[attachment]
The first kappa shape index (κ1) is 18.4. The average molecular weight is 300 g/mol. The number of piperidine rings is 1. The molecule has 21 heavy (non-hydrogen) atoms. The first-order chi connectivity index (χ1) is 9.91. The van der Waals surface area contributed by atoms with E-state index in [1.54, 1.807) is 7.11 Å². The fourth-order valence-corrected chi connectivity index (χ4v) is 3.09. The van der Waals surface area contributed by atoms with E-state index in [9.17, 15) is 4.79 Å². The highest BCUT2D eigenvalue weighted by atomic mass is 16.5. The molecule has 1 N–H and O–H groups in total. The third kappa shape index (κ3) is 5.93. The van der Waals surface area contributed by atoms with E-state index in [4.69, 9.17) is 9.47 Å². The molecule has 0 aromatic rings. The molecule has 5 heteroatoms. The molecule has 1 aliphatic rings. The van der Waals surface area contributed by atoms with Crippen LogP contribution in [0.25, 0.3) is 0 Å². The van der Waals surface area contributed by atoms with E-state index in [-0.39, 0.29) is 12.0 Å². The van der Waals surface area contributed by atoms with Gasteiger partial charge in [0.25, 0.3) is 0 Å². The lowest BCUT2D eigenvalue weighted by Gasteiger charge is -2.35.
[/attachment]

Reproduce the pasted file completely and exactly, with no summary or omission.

The first kappa shape index (κ1) is 18.4. The average molecular weight is 300 g/mol. The number of piperidine rings is 1. The molecule has 21 heavy (non-hydrogen) atoms. The first-order chi connectivity index (χ1) is 9.91. The van der Waals surface area contributed by atoms with E-state index in [1.54, 1.807) is 7.11 Å². The fourth-order valence-corrected chi connectivity index (χ4v) is 3.09. The van der Waals surface area contributed by atoms with E-state index in [9.17, 15) is 4.79 Å². The highest BCUT2D eigenvalue weighted by atomic mass is 16.5. The molecule has 1 N–H and O–H groups in total. The third kappa shape index (κ3) is 5.93. The van der Waals surface area contributed by atoms with E-state index in [4.69, 9.17) is 9.47 Å². The molecule has 0 aromatic rings. The molecule has 5 heteroatoms. The molecule has 1 aliphatic rings. The van der Waals surface area contributed by atoms with Crippen LogP contribution in [0.25, 0.3) is 0 Å². The van der Waals surface area contributed by atoms with E-state index in [-0.39, 0.29) is 12.0 Å². The van der Waals surface area contributed by atoms with Gasteiger partial charge in [0.25, 0.3) is 0 Å². The lowest BCUT2D eigenvalue weighted by Gasteiger charge is -2.35.